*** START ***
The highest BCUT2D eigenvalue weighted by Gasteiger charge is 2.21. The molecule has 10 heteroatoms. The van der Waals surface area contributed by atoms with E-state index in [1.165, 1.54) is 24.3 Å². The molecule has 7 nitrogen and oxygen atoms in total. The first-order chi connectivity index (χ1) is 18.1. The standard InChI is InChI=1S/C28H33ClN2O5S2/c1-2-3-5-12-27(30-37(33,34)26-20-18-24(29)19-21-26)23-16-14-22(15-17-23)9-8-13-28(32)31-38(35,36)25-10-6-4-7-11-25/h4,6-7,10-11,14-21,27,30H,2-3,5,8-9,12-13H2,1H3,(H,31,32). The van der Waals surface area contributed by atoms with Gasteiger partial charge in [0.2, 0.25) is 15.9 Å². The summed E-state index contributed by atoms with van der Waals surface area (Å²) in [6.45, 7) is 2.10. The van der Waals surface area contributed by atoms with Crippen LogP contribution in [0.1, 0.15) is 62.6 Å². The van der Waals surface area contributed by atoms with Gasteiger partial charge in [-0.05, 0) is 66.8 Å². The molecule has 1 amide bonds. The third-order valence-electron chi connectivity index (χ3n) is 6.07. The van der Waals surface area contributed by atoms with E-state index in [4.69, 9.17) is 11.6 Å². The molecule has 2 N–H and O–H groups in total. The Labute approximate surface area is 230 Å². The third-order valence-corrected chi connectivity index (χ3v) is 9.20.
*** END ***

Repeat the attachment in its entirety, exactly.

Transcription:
The highest BCUT2D eigenvalue weighted by Gasteiger charge is 2.21. The molecule has 10 heteroatoms. The van der Waals surface area contributed by atoms with E-state index in [1.165, 1.54) is 24.3 Å². The molecule has 7 nitrogen and oxygen atoms in total. The first-order chi connectivity index (χ1) is 18.1. The standard InChI is InChI=1S/C28H33ClN2O5S2/c1-2-3-5-12-27(30-37(33,34)26-20-18-24(29)19-21-26)23-16-14-22(15-17-23)9-8-13-28(32)31-38(35,36)25-10-6-4-7-11-25/h4,6-7,10-11,14-21,27,30H,2-3,5,8-9,12-13H2,1H3,(H,31,32). The van der Waals surface area contributed by atoms with Gasteiger partial charge in [0.2, 0.25) is 15.9 Å². The summed E-state index contributed by atoms with van der Waals surface area (Å²) in [6.45, 7) is 2.10. The van der Waals surface area contributed by atoms with Crippen LogP contribution in [0.1, 0.15) is 62.6 Å². The van der Waals surface area contributed by atoms with Gasteiger partial charge in [-0.05, 0) is 66.8 Å². The molecule has 1 amide bonds. The third-order valence-electron chi connectivity index (χ3n) is 6.07. The van der Waals surface area contributed by atoms with E-state index in [4.69, 9.17) is 11.6 Å². The molecule has 2 N–H and O–H groups in total. The Labute approximate surface area is 230 Å². The third-order valence-corrected chi connectivity index (χ3v) is 9.20.